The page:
23. 23. Drug Safety and Effectiveness Network Launched July 2008 <ul><li>Minister of Health, Leona Aglukkaq: </li></ul><ul><li>“ Canadians can be confident that this government is taking the steps necessary to ensure that our drug safety system remains one of the best in the world. The Network complements Canada’s rigorous pre-testing of drugs by studying how Canadians respond over time to already-approved drugs. The results will help in decision making and enhance overall consumer safety” (32M for first 5 years then 10M per year after) </li></ul>
    24. 24. Which system would you choose for your child? <ul><li>Regulated, pharmaceutical system with few, easy to access, gatekeepers (physicians) and sound educators (pharmacists) ? </li></ul><ul><li>Unregulated, hard to find, fragmented psychological services with potentially unproven benefits, delivered by variously trained individuals, in multiple settings? </li></ul>
    25. 25. A NATIONAL Mental Health Strategy <ul><li>Minister of Health, Leona Aglukkaq will make the strong claim that: </li></ul><ul><li> “ Canadians can be confident that this government is taking the steps necessary to ensure that our children’s mental health is among the best in the world!” </li></ul>
    26. 26. Recommendations for programs for treatment and prevention of mental health programs in children <ul><li>National accreditation of evidence-based programs. </li></ul><ul><li>Regulation of training of mental health service providers. </li></ul><ul><li>Enhance access to and use of accredited programs by schools. </li></ul><ul><li>Public payment for mental health care for children and youth. </li></ul>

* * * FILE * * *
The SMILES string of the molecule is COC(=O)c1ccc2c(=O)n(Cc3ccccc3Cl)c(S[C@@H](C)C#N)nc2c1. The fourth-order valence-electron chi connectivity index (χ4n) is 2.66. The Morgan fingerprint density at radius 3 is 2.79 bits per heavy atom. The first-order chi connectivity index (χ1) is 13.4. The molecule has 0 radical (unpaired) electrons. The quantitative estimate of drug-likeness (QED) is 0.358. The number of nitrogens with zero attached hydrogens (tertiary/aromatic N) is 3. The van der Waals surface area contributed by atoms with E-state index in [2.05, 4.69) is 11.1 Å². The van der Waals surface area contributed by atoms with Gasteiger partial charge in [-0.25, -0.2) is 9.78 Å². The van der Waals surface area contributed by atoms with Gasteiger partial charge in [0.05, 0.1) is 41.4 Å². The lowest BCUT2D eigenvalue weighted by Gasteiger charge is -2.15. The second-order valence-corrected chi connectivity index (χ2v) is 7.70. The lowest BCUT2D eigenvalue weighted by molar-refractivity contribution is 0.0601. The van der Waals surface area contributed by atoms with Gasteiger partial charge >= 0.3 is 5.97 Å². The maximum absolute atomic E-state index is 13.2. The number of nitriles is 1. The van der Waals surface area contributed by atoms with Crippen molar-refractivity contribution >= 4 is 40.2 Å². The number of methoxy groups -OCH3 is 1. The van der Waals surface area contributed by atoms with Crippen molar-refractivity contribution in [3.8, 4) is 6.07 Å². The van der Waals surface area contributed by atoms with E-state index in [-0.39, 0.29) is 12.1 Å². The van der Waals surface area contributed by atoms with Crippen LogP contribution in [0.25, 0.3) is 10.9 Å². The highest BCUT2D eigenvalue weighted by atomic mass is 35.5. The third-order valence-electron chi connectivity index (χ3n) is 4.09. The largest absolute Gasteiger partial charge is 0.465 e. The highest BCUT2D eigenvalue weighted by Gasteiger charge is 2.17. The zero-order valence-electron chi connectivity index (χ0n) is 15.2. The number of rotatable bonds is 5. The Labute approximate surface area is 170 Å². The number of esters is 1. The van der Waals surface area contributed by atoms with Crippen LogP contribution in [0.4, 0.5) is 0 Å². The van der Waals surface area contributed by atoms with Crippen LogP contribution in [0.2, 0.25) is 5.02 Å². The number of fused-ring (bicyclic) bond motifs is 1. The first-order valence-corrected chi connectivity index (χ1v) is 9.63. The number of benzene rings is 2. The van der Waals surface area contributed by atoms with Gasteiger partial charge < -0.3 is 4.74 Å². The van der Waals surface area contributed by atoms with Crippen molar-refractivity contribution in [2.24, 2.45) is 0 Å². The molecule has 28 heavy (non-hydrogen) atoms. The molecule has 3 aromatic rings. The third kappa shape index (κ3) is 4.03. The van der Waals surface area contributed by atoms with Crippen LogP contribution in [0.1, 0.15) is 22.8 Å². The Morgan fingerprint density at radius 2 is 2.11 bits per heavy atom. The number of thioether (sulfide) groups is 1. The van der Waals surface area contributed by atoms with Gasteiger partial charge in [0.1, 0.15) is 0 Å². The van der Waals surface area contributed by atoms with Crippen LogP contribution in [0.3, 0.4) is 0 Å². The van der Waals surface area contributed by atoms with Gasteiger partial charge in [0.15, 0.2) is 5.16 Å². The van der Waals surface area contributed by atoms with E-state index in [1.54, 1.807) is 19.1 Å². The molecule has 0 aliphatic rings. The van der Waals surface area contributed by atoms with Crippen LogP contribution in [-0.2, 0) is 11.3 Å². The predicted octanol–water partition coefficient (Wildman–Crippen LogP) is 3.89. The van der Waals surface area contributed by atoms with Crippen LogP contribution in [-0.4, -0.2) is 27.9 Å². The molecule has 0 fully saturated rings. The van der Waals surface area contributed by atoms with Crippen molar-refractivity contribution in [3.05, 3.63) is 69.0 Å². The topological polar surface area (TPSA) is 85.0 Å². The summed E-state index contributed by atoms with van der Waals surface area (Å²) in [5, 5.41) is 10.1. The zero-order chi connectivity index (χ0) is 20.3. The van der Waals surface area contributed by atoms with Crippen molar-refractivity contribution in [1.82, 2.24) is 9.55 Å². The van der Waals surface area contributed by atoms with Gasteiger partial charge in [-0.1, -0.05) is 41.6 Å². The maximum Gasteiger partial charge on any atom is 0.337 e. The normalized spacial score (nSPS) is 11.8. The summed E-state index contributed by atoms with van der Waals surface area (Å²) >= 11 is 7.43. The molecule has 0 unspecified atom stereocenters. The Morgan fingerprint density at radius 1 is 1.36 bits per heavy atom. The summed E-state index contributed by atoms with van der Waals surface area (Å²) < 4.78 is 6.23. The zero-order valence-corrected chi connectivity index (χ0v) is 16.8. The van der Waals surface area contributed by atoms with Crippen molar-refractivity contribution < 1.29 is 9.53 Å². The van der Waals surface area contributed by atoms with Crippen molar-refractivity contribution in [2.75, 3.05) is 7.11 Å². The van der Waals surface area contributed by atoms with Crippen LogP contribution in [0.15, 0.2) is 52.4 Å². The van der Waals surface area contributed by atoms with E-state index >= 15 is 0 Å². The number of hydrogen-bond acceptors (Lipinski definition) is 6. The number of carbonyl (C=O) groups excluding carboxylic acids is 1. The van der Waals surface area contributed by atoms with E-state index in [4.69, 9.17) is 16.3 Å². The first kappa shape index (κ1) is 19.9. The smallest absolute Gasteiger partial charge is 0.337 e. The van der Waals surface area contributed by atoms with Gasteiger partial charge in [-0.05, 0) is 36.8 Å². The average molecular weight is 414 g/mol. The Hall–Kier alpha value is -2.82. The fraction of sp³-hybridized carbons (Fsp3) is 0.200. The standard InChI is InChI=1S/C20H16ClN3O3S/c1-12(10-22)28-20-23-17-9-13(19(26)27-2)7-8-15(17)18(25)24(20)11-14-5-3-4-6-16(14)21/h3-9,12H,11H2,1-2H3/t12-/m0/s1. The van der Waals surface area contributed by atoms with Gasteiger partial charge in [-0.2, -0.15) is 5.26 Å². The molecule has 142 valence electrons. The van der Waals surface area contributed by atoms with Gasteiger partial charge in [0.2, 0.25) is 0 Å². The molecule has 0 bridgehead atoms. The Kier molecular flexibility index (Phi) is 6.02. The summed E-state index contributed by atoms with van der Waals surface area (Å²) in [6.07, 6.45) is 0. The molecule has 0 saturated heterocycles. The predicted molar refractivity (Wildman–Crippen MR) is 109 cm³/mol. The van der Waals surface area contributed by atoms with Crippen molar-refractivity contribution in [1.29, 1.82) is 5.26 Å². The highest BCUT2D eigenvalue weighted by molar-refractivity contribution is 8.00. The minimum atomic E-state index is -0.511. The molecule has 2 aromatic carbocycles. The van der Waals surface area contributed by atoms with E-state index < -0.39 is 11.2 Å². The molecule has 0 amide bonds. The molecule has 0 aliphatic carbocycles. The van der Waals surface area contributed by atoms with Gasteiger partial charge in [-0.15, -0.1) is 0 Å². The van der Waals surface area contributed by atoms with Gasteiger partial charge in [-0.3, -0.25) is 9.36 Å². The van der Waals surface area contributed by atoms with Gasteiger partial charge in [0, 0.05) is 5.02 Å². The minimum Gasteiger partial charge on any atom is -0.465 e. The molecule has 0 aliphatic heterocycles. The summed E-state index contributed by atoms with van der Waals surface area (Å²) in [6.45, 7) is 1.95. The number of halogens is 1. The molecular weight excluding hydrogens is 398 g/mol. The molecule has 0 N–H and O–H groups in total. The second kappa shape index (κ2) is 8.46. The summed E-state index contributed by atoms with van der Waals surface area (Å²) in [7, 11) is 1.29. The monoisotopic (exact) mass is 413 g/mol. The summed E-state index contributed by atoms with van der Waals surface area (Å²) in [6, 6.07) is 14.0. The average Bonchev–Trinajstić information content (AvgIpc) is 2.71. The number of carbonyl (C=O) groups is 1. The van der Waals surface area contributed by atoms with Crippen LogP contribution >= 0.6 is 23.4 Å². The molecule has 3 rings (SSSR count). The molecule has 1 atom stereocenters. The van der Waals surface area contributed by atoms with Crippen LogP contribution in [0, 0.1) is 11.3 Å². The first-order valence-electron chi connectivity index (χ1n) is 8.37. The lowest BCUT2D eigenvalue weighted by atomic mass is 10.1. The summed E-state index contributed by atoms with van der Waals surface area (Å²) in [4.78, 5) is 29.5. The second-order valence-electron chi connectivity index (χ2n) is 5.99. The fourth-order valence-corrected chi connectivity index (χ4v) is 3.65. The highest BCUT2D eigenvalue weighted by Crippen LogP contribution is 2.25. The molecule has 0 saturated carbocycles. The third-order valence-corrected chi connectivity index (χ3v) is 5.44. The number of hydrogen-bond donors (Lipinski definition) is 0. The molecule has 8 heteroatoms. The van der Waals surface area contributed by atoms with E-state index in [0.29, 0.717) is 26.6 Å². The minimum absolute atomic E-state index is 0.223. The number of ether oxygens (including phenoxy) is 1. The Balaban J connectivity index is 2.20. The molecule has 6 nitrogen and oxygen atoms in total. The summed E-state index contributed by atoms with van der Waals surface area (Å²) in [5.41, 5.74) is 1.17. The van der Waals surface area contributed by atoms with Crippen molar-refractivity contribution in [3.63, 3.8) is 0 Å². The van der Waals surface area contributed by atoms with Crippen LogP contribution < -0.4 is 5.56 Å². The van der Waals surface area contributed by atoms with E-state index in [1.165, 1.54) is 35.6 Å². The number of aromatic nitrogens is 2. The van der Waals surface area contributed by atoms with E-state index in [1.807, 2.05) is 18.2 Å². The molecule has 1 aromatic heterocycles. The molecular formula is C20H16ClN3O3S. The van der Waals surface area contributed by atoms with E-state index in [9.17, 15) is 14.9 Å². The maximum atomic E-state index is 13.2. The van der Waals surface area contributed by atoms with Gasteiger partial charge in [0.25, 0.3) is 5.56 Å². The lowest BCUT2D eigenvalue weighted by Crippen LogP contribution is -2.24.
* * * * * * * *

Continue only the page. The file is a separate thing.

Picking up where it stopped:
27. 27. First Steps - Federal <ul><li>The Public Health Agency of Canada – listing of promising programs and “Innovative strategy to Reduce Health Inequalities in Canada” </li></ul><ul><li>Canadian Mental Health Commission </li></ul><ul><li>Canadian Alliance on Mental </li></ul><ul><ul><li>Illness and Mental Health (CAMIMH), </li></ul></ul><ul><li>PREVNET –P romoting relationships eliminating violence Network- began with a National Centre for Excellence </li></ul>
    28. 28. First steps – Provincial <ul><li>BC Ministry for Child and Family Development: Ten Year Mental Health Plan – Dissemination of FRIENDS For LIFE Program </li></ul><ul><li>Children’s Mental Health Ontario (CMHO) Evidence-Based Practice Technical Assistance Centre </li></ul>
    29. 29. First steps – local <ul><li>Toolkits for community engagement and development. </li></ul><ul><ul><li>R and Foundation entitled Getting to Outcomes http://www.rand.org/pubs/technical_reports/TR101/ </li></ul></ul>
    30. 30. Getting to outcomes: Questions <ul><li>1: What Are the Underlying Needs and Conditions in the Community? (Needs/Resources) </li></ul><ul><li>#2: What Are the Goals, Target Populations, and Objectives (i.e., Desired Outcomes)? (Goals) </li></ul><ul><li>#3: Which Evidence-Based Programs Can Be Used to Reach Your Goal? (Best Practice) </li></ul><ul><li>#4: What Actions Need to Be Taken So That the Selected Program “Fits” the Community Context? </li></ul><ul><li>#5: What Organizational Capacities Are Needed to Implement the Program? (Capacities) </li></ul>
    31. 31. Getting to Outcomes (Continued) <ul><li>#6: What Is the Plan for this Program? (Plan) </li></ul><ul><li>#7: How Will the Quality of Program and/or Initiative Implementation Be Assessed? (Process) </li></ul><ul><li>#8: How Well Did the Program Work ? (Outcomes) </li></ul><ul><li>#9: How Will Continuous Quality Improvement Strategies Be Incorporated? (CQI) </li></ul><ul><li>#10: If the Program Is Successful, How Will It Be Sustained ? (Sustain) </li></ul>